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Dear Ed, – This is a stroll...no, a sprint, down memory lane re Joe Porcelli.
It was fate which threw us together, a horse called ”Know Your Fate”. Joe fancied it, he said it would win, I believed him. Both wrong.
Joe was the all-round sportsman. He could sprint the 200m from the cafe to Maureen Gillespie’s (the bookies in the Wellgate) in under 20 seconds, his hurdling was graceful, he could vault car bonnets, kids’ pushchairs, dodge oncoming traffic in a one-way street and still make it before the race was off.
Joe loved the marathon. This one involved cars. In August, a round-trip from Lanark to York for the Ebor Handicap was organised. We left Lanark at 6.30am armed with a Sporting Life and plenty of confidence.
Transport was Joe’s Triumph 2000. York by 6.30, a visit to a greengrocers in the Shambles for artichokes for Sara. Lunch at the Youngs Hotel, taxi to the course, six races later (a little richer or a little poorer) we headed home via The Grange in Appleby for dinner.
Joe Porcelli was the best left hander in Lanark Golf Course, that is until Ian Coulter and I joined. We soon put him in his place.
It was quite unusual to see three left handers playing together.
Joe was an excellent football player in his youth, but you can’t turn the clock back. A challenge was accepted by Joe to field a Porcelli eleven against a Lanimer Sports committee select at the racecourse one cold April afternoon.
Apart from John and Paul Porcelli, the Porcelli team was made up of over-the-hill stars. The Lanimer select, however, had youth on its side; well, middle-aged dribblers led by Davie Chalmers whose claim to football fame was that he came on as a substitute for Albion Rovers in a pre-season game against a BB select in 1964.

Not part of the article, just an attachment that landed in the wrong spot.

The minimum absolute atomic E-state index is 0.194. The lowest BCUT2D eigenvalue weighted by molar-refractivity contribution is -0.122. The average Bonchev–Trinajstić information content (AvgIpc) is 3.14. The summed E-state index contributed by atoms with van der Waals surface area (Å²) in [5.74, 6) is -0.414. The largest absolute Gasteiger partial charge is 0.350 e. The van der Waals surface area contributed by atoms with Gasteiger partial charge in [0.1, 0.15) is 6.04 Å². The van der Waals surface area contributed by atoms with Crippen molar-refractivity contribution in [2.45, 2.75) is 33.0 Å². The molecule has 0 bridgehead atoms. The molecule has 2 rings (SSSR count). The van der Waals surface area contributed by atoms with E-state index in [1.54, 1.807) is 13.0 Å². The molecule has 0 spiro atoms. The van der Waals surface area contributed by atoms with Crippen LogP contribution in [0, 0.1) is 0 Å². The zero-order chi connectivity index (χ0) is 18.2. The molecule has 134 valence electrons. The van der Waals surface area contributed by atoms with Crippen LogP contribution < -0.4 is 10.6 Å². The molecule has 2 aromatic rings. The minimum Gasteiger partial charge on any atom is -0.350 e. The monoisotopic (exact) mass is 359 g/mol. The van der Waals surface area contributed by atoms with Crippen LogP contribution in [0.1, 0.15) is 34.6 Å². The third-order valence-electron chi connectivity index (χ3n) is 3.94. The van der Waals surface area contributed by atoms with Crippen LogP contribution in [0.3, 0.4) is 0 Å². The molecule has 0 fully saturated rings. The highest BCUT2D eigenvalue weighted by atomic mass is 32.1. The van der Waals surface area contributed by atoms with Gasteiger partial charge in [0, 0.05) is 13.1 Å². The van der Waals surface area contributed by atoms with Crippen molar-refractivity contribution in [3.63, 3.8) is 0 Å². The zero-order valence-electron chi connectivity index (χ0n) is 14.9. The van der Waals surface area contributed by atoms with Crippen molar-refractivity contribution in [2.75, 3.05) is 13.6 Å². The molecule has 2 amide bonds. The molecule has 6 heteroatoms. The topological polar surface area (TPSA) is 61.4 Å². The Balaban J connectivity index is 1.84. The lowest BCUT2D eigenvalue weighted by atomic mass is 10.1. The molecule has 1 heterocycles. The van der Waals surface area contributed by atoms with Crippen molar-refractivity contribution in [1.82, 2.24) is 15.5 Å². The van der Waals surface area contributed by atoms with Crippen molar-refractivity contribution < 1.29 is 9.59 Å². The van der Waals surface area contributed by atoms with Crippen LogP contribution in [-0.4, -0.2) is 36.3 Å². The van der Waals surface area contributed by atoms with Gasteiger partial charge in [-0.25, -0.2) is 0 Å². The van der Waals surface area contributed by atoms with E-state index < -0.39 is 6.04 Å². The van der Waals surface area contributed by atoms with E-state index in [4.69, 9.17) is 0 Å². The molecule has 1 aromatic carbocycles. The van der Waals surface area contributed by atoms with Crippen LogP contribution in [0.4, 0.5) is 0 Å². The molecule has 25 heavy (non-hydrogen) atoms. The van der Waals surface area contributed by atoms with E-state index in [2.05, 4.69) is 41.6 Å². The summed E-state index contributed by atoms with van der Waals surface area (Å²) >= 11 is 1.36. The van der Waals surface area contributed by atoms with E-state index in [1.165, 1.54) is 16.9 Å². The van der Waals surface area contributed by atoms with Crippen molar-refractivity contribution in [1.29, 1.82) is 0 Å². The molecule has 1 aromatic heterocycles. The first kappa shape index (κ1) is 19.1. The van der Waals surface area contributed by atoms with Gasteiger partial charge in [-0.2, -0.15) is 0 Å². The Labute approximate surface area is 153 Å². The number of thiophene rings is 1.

The game finished 2-2, it went to penalties, I missed the last penalty. I have to say, Archie Neill pulled off a brilliant save to deny me victory, Joe scored his and was carried shoulder high from the pitch, not in celebration, he couldn’t walk, he had pulled a muscle in his back. A small price to pay for winning, I say.
As the winter drew in, Joe turned his talent to snooker. He played in the YMCA team and could rattle up breaks of 30 and 40. He was standing on the verge of greatness, his skills were sublime, when disaster struck, the YM went on fire. It was months before it opened but Joe had peaked too early. The young bucks were taking over – Bill Aitken, Clive Cox, Robert Hamilton.
Joe enjoyed a game of dominoes and every Sunday evening in the back room of the Wallace Cave a few friends would gather to play knockout dominoes. The stakes were so high that a draw was made every week to see where you were sitting. The game never started until Joe had shut the cafe and had run upstairs to get his sandwich.
The usual suspects, Walter Gillan, Robert Romer, Richard Clifton, Davie Chalmers, myself, Tich Downie and Big John Hamilton. We all sat patiently waiting for Joe to arrive. It was a 20p post, (high stakes in those days) the winner was made for life, well at least for the next week. Joe was like Clint Eastwood in A Fistful of Dollars.